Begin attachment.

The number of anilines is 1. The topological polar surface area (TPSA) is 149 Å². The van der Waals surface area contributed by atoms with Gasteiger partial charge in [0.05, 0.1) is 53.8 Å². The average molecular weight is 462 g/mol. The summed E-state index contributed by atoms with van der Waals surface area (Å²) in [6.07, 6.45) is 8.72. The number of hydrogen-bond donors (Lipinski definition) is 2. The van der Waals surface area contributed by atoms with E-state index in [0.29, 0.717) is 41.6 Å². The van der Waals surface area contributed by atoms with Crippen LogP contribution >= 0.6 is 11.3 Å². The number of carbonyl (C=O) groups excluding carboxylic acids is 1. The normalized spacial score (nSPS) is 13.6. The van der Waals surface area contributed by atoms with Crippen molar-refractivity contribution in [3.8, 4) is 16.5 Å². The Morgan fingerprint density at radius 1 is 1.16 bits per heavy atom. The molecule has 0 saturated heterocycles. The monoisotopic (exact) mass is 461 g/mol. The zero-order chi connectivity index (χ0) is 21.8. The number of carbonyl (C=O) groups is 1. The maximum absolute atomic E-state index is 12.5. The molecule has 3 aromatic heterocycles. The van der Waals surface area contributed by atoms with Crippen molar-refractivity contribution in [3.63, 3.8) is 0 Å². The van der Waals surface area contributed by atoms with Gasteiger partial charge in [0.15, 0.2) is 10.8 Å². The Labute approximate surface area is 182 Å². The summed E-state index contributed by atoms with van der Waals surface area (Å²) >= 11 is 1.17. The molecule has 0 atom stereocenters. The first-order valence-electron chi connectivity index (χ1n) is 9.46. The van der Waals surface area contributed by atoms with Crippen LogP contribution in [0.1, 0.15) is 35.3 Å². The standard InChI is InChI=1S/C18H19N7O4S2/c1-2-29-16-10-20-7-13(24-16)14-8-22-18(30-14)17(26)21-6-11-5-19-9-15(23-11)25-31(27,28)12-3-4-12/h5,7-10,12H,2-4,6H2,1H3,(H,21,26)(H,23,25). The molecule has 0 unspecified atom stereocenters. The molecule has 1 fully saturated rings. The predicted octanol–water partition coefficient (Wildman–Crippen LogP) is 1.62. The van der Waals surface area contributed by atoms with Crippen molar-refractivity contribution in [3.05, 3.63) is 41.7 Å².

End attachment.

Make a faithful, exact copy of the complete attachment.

The number of anilines is 1. The topological polar surface area (TPSA) is 149 Å². The van der Waals surface area contributed by atoms with Gasteiger partial charge in [0.05, 0.1) is 53.8 Å². The average molecular weight is 462 g/mol. The summed E-state index contributed by atoms with van der Waals surface area (Å²) in [6.07, 6.45) is 8.72. The number of hydrogen-bond donors (Lipinski definition) is 2. The van der Waals surface area contributed by atoms with E-state index in [0.29, 0.717) is 41.6 Å². The van der Waals surface area contributed by atoms with Crippen LogP contribution >= 0.6 is 11.3 Å². The number of carbonyl (C=O) groups excluding carboxylic acids is 1. The normalized spacial score (nSPS) is 13.6. The van der Waals surface area contributed by atoms with Crippen molar-refractivity contribution in [3.8, 4) is 16.5 Å². The Morgan fingerprint density at radius 1 is 1.16 bits per heavy atom. The molecule has 0 saturated heterocycles. The monoisotopic (exact) mass is 461 g/mol. The zero-order chi connectivity index (χ0) is 21.8. The number of carbonyl (C=O) groups is 1. The maximum absolute atomic E-state index is 12.5. The molecule has 3 aromatic heterocycles. The van der Waals surface area contributed by atoms with Crippen molar-refractivity contribution in [3.63, 3.8) is 0 Å². The van der Waals surface area contributed by atoms with Gasteiger partial charge in [0.15, 0.2) is 10.8 Å². The Labute approximate surface area is 182 Å². The summed E-state index contributed by atoms with van der Waals surface area (Å²) >= 11 is 1.17. The molecule has 0 atom stereocenters. The first-order valence-electron chi connectivity index (χ1n) is 9.46. The van der Waals surface area contributed by atoms with Crippen LogP contribution in [0.1, 0.15) is 35.3 Å². The standard InChI is InChI=1S/C18H19N7O4S2/c1-2-29-16-10-20-7-13(24-16)14-8-22-18(30-14)17(26)21-6-11-5-19-9-15(23-11)25-31(27,28)12-3-4-12/h5,7-10,12H,2-4,6H2,1H3,(H,21,26)(H,23,25). The molecule has 0 unspecified atom stereocenters. The molecule has 1 fully saturated rings. The predicted octanol–water partition coefficient (Wildman–Crippen LogP) is 1.62. The van der Waals surface area contributed by atoms with Crippen molar-refractivity contribution in [3.05, 3.63) is 41.7 Å².